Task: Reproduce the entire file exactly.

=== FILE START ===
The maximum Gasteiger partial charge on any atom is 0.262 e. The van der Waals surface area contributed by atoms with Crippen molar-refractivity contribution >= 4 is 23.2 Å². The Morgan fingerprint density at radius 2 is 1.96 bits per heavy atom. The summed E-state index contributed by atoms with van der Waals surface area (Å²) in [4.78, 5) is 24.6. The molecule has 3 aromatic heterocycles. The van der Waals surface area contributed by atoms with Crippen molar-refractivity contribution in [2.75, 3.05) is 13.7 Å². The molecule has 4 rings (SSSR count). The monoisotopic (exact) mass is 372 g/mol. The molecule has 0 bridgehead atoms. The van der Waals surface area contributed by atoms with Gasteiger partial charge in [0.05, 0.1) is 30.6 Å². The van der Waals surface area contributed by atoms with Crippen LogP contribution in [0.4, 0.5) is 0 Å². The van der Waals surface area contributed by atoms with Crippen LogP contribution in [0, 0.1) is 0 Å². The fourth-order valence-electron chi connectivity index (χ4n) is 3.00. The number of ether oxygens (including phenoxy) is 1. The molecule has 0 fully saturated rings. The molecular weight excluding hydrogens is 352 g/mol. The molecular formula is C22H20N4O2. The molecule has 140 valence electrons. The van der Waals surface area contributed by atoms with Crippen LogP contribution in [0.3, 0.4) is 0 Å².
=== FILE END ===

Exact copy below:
The maximum Gasteiger partial charge on any atom is 0.262 e. The van der Waals surface area contributed by atoms with Crippen molar-refractivity contribution >= 4 is 23.2 Å². The Morgan fingerprint density at radius 2 is 1.96 bits per heavy atom. The summed E-state index contributed by atoms with van der Waals surface area (Å²) in [4.78, 5) is 24.6. The molecule has 3 aromatic heterocycles. The van der Waals surface area contributed by atoms with Crippen molar-refractivity contribution in [2.75, 3.05) is 13.7 Å². The molecule has 4 rings (SSSR count). The monoisotopic (exact) mass is 372 g/mol. The molecule has 0 bridgehead atoms. The van der Waals surface area contributed by atoms with Gasteiger partial charge in [0.05, 0.1) is 30.6 Å². The van der Waals surface area contributed by atoms with Crippen LogP contribution in [0.4, 0.5) is 0 Å². The van der Waals surface area contributed by atoms with Crippen LogP contribution in [0, 0.1) is 0 Å². The fourth-order valence-electron chi connectivity index (χ4n) is 3.00. The number of ether oxygens (including phenoxy) is 1. The molecule has 0 fully saturated rings. The molecular weight excluding hydrogens is 352 g/mol. The molecular formula is C22H20N4O2. The molecule has 140 valence electrons. The van der Waals surface area contributed by atoms with Crippen LogP contribution in [0.3, 0.4) is 0 Å².